China’s National Health Commission said Friday that 121 more people have died from the new coronavirus, bringing the death toll to nearly 1,400.
The commission has also confirmed 5,090 new infections, a significant increase for the second straight day since the government changed its methodology for diagnosing and counting new cases.
Speaking to reporters, commission Vice Minister Zeng Tixin said 1,716 health workers have also been infected by the coronavirus and six of them have died.
With the most recent update, the total number of infected people stands at 63,851 as of Thursday night.
A joint mission with China led by the World Health Organization will launch an investigation this weekend into the coronavirus. WHO chief Tedros Adhanom Ghebreyesus told reporters Friday in Geneva he expects a team to arrive in China this weekend and that “particular attention will be paid to understanding transmission of the virus, the severity of the disease and the impact of ongoing measures.”
Chinese President Xi Jinping called for stronger public health legislation Friday as the country grapples with the outbreak. Xi “stressed the need to strengthen areas of weakness and close loopholes exposed by the current epidemic,” according to China Global Television Network.
In Beijing, city officials are requiring all people returning to the capital city to self-quarantine for 14-days. The state-run Beijing Daily newspaper reported Friday that those who refused to seclude themselves or violate other containment rules “will be held accountable under the law.”
Hundreds of passengers aboard the cruise ship Westerdam who were turned away by several Asian countries finally disembarked in Cambodia Friday after Prime Minister Hun Sen welcomed them. The authoritarian leader, a staunch ally of Chinese President Xi, handed flowers to them as they cheered and walked to buses while waving to other passengers who remained aboard the ship. Hun Sen said all of the nearly 1,500 passengers will be allowed to disembark after no cases were found aboard.
The outbreak has led to the firing of Jiang Chaoliang as the ruling Communist Party chief in Hubei, just days after the province’s top two health officials were removed from their posts. The official Xinhua news agency says former Shanghai Mayor Ying Yong will replace Jiang, who had been criticized by the public for his handling of the outbreak of the COVID-19 virus.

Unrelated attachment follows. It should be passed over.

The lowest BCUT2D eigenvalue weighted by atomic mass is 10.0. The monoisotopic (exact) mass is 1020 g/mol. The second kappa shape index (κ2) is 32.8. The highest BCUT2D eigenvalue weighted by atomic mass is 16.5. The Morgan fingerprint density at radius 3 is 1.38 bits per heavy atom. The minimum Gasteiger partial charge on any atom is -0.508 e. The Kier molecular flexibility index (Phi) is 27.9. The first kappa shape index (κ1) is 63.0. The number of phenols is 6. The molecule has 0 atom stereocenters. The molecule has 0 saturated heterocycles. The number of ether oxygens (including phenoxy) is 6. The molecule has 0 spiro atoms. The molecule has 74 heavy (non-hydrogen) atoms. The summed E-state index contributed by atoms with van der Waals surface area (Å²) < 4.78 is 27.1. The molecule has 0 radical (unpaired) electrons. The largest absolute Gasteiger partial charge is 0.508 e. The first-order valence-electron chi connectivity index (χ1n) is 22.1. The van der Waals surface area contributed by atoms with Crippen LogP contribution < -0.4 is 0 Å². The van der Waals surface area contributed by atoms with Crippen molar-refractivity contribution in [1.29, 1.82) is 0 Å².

The virus is believed to have emerged late last year at a seafood market in the city of Wuhan that was illegally selling wildlife. Wuhan is the capital of Hubei.
The Vietnamese government ordered the lockdown of a village of 10,000 people Thursday, official media reported, making it the first country except China to impose a mass quarantine. Checkpoints were established in Son Loi, located northwest of the capital of Hanoi. An increase in cases has been reported in Son Loi.
In Japan, officials say an 80-year-old woman who died in a hospital on the outskirts of Tokyo has become the nation’s first coronavirus fatality. She was the third person to die of the virus outside of China, with the other fatalities occurring in the Philippines and Hong Kong.
The U.S. Centers for Disease Control and Prevention announced Thursday that a 15th case of the coronavirus has been confirmed in the United States. The person, along with other evacuated U.S. citizens, arrived at an Air Force base in San Antonio, Texas, Feb. 7 aboard a State Department-chartered flight from China. The person is being treated at an area hospital.
“There will likely be additional cases in the coming days and weeks, including among other people recently returned from Wuhan,” the CDC said in a statement.
The outbreak is also wreaking havoc on regional sporting events. World Rugby says the Singapore and Hong Kong rounds of the popular Sevens Series have been moved from April until October. The two events are among the many sporting events that are either being postponed or canceled, including the World Track and Field Championships scheduled for next month in the Chinese city of Nanjing.
But Yoshiro Mori, president of the organizing committee of this year’s Tokyo Olympics, told reporters Thursday the committee is not considering postponing or canceling the Games, which begin in July.
The death toll from the coronavirus is higher than the severe acute respiratory syndrome (SARS) outbreak in 2002-03, which is believed to have killed 774 people and sickened nearly 8,100 in China and Hong Kong.